$ less blog.txt
This page is still kind of buggy with the pagination and format. If you prefer, see an archive of all of my blog posts.

If you start learning to code in your mid 20s, can you make a good living off it?


I know of several people who start learning to code in their mid 20’s, and are doing fine now.

However, it’s very subjective what a “good living” is.

Compared to the rest of society, programmers (anyone who writes code) and software engineers (a subset of programmers, with more emphasis on “engineer”) might make a relatively higher salary.

However, just as with any field, there are different grade levels, and how well you do depends on what level you are able to attain, and that has a correlation to how much time you spend working on your craft.

If you work hard and dedicate yourself to software engineering now, you can probably make a decent living in 2–3 years. Whether that will exceed your earning capacity in whatever other endeavors you may try, or are currently in, varies widely depending on your individual background, circumstances, opportunities, and experiences (and ability to grow in all of those).

I think it may take 10–20 years of smart and hard work to get to the top tier of any field, software engineering included.

If you’re able to keep your head down and stay focused, go for it. If you’re easily distracted by others around you and are discouraged by others who seemingly effortlessly have more success than you, this may not be the path for you.

I have one friend who was working in the field of tech and executive recruiting, who was considering a switch to software engineering when he was already in his early thirties. I quoted to him a proverb, “Do you see a man skilled in his work? He will stand before kings; He will not stand before obscure men,” and he decided to stay the course and excel in what he was already good at. Fast-forward two years and he’s now crushing it as an executive recruiter, making much more impact than he would have, compared to if he had switched his career to software engineering.

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IntelliJ ProTips™: Start the IntelliJ JVM process with additional memory


Assorted tips and tricks for IntelliJ

Start the IntelliJ JVM process with additional memory

  1. Open the application once, normally, after a new install before editing this file.
    a. Otherwise, the signatures won’t match and the OS will think that the package has been tampered with, and security settings will prevent launching of the application. You will then have to delete the entire application and reinstall it.

  2. Quit IntelliJ (Cmd+Q)

  3. Edit /Applications/IntelliJ
    a. emacs "/Applications/IntelliJ"
    vi "/Applications/IntelliJ"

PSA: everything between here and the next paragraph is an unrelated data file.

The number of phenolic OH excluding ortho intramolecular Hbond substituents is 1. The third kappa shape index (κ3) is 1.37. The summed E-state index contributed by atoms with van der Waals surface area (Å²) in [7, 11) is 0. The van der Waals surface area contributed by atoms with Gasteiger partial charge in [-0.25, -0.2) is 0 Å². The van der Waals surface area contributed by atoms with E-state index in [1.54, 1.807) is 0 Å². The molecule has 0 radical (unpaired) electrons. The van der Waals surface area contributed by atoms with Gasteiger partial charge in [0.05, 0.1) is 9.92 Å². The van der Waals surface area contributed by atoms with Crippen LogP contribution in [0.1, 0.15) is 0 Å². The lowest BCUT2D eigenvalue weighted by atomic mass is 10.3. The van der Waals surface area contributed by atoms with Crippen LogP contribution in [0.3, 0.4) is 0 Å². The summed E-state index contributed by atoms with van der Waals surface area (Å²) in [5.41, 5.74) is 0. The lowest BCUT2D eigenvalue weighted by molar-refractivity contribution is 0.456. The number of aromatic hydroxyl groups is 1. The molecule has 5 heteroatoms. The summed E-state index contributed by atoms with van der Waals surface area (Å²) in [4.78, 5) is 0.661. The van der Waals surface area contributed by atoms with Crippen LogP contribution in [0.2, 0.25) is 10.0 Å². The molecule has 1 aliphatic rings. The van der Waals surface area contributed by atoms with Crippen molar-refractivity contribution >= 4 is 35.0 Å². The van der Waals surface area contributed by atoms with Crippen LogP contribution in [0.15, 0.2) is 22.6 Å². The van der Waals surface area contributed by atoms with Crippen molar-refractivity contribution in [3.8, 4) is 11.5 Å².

4. Increase the following settings from their defaults (note: only works if your machine has sufficient RAM):
    a. -Xms2048m
    b. -Xmx4096m
    c. -XX:ReservedCodeCacheSize=1024m

  5. Start up and enjoy your upgraded IntelliJ on steroids.

  6. Note: These steps must be repeated after every upgrade.

Other options listed here:

Enriched objects


random: my new favorite coding adjective recently is “enriched”

val enrichedObj = obj ++ someAdditionalStuffs

reminiscent of / inspired by

Universal Directives for Shell Scripts


When writing shell scripts or other types of executables, you often put a directive at the top of the file to indicate which kind of interpreter to use.


Oh wait, that didn’t work?


Okay, that worked on my Mac. But why all the guesswork? There is another command that is better.

Introducing env. Use it as a directive like so:

#!/usr/bin/env python

And if it’s a bash script:

#!/usr/bin/env bash

env is kinda like which. It takes the first argument and figures out the full path of that, and uses it as the directive

man env to read more about it.

Basically using #!/usr/bin/env INTERPRETER makes your script more portable

portability (adj.)
the ability to run your script anywhere, on any OS/platform

The holy grail goal of programming/CS = write once, run everywhere

It is somewhat circular in that it depends on env living inside of /usr/bin/, but I believe it is a convention that is much more rarely broken than where python or bash lives.

convention (n.)
another CS vocab word.
The quality of being predictable, doing expected things.

e.g you walk into a dark room, you expect the light switch to be near the doorway opposite of the door hinge, not a mousetrap clamping down on your fingers when you reach along the wall.

The Most Valuable Programming Languages to Know for the Future


Originally posted on Quora: Jonathan Tsai’s answer to What is the most valuable programming language to know for the future and why?

I will have to agree with Michael Hanson’s answer as well as some of the other ones that suggest learning multiple programming languages is more beneficial than picking just one.

I myself am a multi-linguist of both human and programming languages. If you randomly survey a large body of people living within various civilizations in the world on what the most valuable human languages are, the answers you’ll get back are likely to be English, Chinese, French, Spanish (not necessarily, but roughly, in that order).